Veteran Italian film composer Ennio Morricone made his U.S. conducting debut Saturday night, performing many of his best-known movie themes with a 100-piece orchestra and a 100-voice choir before an enthusiastic crowd at Radio City Music Hall.
Morricone, who will receive an honorary Oscar on Feb. 25, chose 15 of his 400-plus original film and TV scores for concert presentation, starting with the staccato rhythms of “The Untouchables” and ending with a suite from his widely lauded magnum opus “The Mission.” Most were arranged into medleys of 11 to 18 minutes, eliminating the choppy “and-then-I-wrote” feel of many solo film-composer programs.
Although the maestro received six standing ovations during the evening (including the responses to three encores), the biggest hit was clearly his medley of colorful themes from Sergio Leone Westerns including “The Good, the Bad and the Ugly,” “Once Upon a Time in the West” and “Duck, You Sucker,” which featured the remarkable voice of soprano Susanna Rigacci. After a shaky start, she hit the high notes with the same soaring power of Edda dell’Orso, whose wordless vocals adorned the original soundtracks in the 1960s and ’70s.
Never showy as a conductor, Morricone led the ensemble with precision and quiet authority through a diverse stylistic range of material, from the alternately classical and jazzy “Legend of 1900” to the pop sensibility of “Maddalena” and the nostalgic strains of “Cinema Paradiso.”
High points for the massive choir were a medley from two politically themed films, Brian De Palma’s “Casualties of War” and Gillo Pontecorvo’s “Burn!,” and a stunningly executed suite from “The Mission” that featured both Latin religious texts and South American native chants.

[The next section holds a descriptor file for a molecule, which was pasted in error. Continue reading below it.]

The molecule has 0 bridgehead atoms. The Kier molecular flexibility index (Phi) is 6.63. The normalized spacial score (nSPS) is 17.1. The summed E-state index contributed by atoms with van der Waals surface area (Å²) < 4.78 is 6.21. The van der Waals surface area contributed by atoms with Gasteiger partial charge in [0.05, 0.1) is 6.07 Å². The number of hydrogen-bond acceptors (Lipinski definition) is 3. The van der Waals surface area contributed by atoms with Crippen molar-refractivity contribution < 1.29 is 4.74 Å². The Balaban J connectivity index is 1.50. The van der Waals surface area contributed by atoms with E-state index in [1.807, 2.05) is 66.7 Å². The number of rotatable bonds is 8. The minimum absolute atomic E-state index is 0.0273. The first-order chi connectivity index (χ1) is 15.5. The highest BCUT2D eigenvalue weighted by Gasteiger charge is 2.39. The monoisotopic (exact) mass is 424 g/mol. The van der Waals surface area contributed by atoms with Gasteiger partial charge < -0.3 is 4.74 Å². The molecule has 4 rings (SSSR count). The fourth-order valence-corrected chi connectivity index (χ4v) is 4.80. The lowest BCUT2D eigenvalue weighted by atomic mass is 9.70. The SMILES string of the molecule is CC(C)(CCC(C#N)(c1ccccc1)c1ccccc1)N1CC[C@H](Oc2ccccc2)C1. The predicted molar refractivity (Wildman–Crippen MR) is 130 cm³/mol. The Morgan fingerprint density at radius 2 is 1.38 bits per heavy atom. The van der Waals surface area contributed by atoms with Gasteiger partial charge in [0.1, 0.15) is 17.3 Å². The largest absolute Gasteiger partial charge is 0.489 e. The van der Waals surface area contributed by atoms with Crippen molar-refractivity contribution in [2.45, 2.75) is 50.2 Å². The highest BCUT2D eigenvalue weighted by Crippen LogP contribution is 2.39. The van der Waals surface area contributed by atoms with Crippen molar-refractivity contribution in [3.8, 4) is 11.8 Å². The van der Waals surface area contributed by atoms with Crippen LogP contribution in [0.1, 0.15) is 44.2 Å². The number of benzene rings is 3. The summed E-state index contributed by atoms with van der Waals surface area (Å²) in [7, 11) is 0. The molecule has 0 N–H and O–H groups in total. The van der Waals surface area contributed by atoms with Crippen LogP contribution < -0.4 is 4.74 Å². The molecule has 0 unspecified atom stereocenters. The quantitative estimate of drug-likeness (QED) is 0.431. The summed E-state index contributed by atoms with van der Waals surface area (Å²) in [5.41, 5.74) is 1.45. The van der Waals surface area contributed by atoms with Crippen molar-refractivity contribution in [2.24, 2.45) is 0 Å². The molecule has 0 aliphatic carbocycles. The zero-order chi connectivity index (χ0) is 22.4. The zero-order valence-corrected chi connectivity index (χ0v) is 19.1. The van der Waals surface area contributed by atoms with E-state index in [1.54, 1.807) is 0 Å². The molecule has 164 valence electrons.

Also featured was music from Leone’s “Once Upon a Time in America,” his Oscar-nominated “Malena” and themes from more obscure films such as “H2S,” “The Sicilian Clan” and “Love Circle.”
Morricone fanatics in the crowd could not be appeased, however, shouting titles from the balconies in hopes of hearing them as encores. Unfazed, the 78-year-old composer — who speaks no English and did not address the audience — simply bowed graciously and strode off the stage, baton and music under his arm.
The previous evening, the composer conducted the same orchestra and a smaller choir in a private concert in the United Nations General Assembly Hall to welcome incoming Secretary-General Ban Ki-moon. The centerpiece was Morricone’s “Voci dal Silencio” (Voices From the Silence), a half-hour cantata written in response to the 9/11 attacks and dedicated “to the victims of all tragedies in the world, especially the forgotten or unknown tragedies.”